Knew you could do it Sir Lee. Airplane. One of the best disaster spoofs. Makes me smile just to hear its name.

(Kid and my beer. mmmmm. Never too soon to plan strategies. Shall see how little guy likes fighting over his bottle in the morning.)

Clear now that some come round just to fight. Well, suffer we must. It is a democracy, warts and all. A calm month or so comes to an end. Thank TMO for ignore member.

Nemo

Dear Bosco:  I didn’t say that Adobe cancelled AIR for mobile platforms, as should be clear from my last paragraph where I ask why anyone would still pay for AIR to develop for mobile platforms.  To clarify, I was speaking about Adobe cancelling Flash for all mobile platforms, and it is that cancellation of Flash that makes AIR pretty much useless for all mobile platforms in general and for iOS in particular.

Adobe’s problem is that all of the major makers of mobile operating systems have turned against Flash, Apple, Microsoft, and even Adobe’s erstwhile ally Google.  They’ve all abandoned Flash and are adopting HTML5, which left Adobe with no choice but to give up.  And, of course, if HTML5 is future, who needs AIR.  An Apple, in particular, will leave AIR and other third-party complied apps in a ditch by the side of the road, with no support, no access to the best functionality of iOS, no marketing, and likely to be broken with any new release of iOS.

So there you are Bosco.  Don’t go whining if you build an app in AIR that an update to iOS makes into rubbish, for you have been warned.  Apple makes no promise to support and/or market any app that isn’t built with its tools, so you use AIR or other third-party compilers on iOS at your peril. 

And how well do you think AIR apps will work with Siri? 

And really, did Adobe think that it could trust Google?  After what we’ve seen of Google’s conduct with others’ IP and its purchase of Motorola Mobility to compete with its Android licensees, what fool you’d have to be to trust Google, unless metaphorically speaking you have a gun to its head.  Certainly, Google’s Android OEMs no longer trust it, as is evidenced, inter alia, by Samsung’s deal with Microsoft for Windows Phone, by HTC’s inquiries to HP about the price for WebOS, and by Samsung’s plan to develop, along with LG and the Korean government, an alternative Linux mobile OS.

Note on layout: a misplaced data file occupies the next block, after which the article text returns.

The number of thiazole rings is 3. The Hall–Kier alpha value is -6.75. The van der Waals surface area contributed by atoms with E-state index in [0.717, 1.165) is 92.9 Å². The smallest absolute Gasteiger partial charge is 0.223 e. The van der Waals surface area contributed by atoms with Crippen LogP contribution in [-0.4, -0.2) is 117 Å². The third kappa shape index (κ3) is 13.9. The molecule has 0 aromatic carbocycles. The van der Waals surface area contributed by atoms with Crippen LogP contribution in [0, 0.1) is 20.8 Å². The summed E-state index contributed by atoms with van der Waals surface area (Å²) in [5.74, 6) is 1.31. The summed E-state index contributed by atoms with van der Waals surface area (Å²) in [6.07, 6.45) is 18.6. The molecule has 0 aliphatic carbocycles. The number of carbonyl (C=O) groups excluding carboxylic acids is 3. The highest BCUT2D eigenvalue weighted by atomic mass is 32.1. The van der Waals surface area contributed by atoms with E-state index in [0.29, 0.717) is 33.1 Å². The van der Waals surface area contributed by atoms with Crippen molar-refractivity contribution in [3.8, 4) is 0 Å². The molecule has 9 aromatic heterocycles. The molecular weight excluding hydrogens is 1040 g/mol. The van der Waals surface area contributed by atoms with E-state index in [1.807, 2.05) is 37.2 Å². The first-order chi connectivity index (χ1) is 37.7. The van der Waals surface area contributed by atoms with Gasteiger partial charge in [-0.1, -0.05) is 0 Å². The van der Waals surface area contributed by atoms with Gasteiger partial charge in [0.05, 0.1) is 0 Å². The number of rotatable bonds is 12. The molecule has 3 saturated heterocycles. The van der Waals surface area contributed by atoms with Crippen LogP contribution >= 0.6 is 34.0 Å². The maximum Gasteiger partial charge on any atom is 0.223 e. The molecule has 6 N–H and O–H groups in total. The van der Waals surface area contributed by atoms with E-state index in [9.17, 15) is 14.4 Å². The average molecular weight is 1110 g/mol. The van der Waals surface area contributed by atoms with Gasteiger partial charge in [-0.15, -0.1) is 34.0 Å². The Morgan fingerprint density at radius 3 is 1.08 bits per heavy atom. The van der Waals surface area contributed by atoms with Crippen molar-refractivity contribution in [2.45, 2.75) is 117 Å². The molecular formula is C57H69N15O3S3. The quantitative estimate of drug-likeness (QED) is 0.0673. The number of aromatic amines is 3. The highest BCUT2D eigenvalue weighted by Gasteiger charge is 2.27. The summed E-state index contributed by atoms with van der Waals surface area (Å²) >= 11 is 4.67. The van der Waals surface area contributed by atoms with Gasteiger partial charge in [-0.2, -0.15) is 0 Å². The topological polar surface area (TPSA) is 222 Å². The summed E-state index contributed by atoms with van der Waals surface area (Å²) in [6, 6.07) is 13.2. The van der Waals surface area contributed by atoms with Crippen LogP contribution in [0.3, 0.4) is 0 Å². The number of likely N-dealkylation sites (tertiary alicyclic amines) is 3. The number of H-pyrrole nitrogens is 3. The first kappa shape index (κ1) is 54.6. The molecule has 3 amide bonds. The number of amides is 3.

So with Google dumping Adobe’s Flash, it is just another day with another knife in the back for another ally.  Adobe can’t have been surprised.

ethan

“and it is that cancellation of Flash that makes AIR pretty much useless for all mobile platforms in general and for iOS in particular.”

Nemo, it’s comments like this that reminds me you have zero coding background. How does flash player not being in mobile safari make AIR useless? How is today any different from 2 days ago for a developer who is building an app targeting iOS and Android? That question I’d really like you to answer as it makes zero sense. If your making an app then your not targeting the browser in the first place.

“And how well do you think AIR apps will work with Siri? ” point me to a third party native app that can integrate with it right now. BTW the solution is called Native Extensions-available in AIR 3 compiled iOS apps. You fire up xcode -write up some code accessing the api with calls, compile it, then include it in your air project, it gets compiled into your app and acts as a bridge to talk with the native OS api’s. So, Air apps will work very well with Siri if you can program. Plus you can compile native extensions with code for all the platforms so it acts as a nice cross platform library. I buy that off the shelf from a third party and I just saved myself all the money I’d pay an objC programmer to build a full app for one platform.

There are all kinds of app types out there, not all of them need native, not all of them need the latest features. Example: if I wanted to support the currently being sold iPhone 4 with my new app I wouldn’t want to tie into Siri:

http://www.theregister.co.uk/2011/11/10/siri_only_for_4s/

By the way under the new subscription model access to all adobe’s master suite tools per seat per year is about 500 dollars-cost of an iPad. Their tooling is very economical.

ethan

Nemo, also if AIR generates valid iOS app bytecode and a new iOS release breaks that bytecode execution then how will it not break all the natively written bytecode as well? Bytecode is bytecode. If an update breaks something it will do it regardless of how the bytecode is generated.

Log-in to comment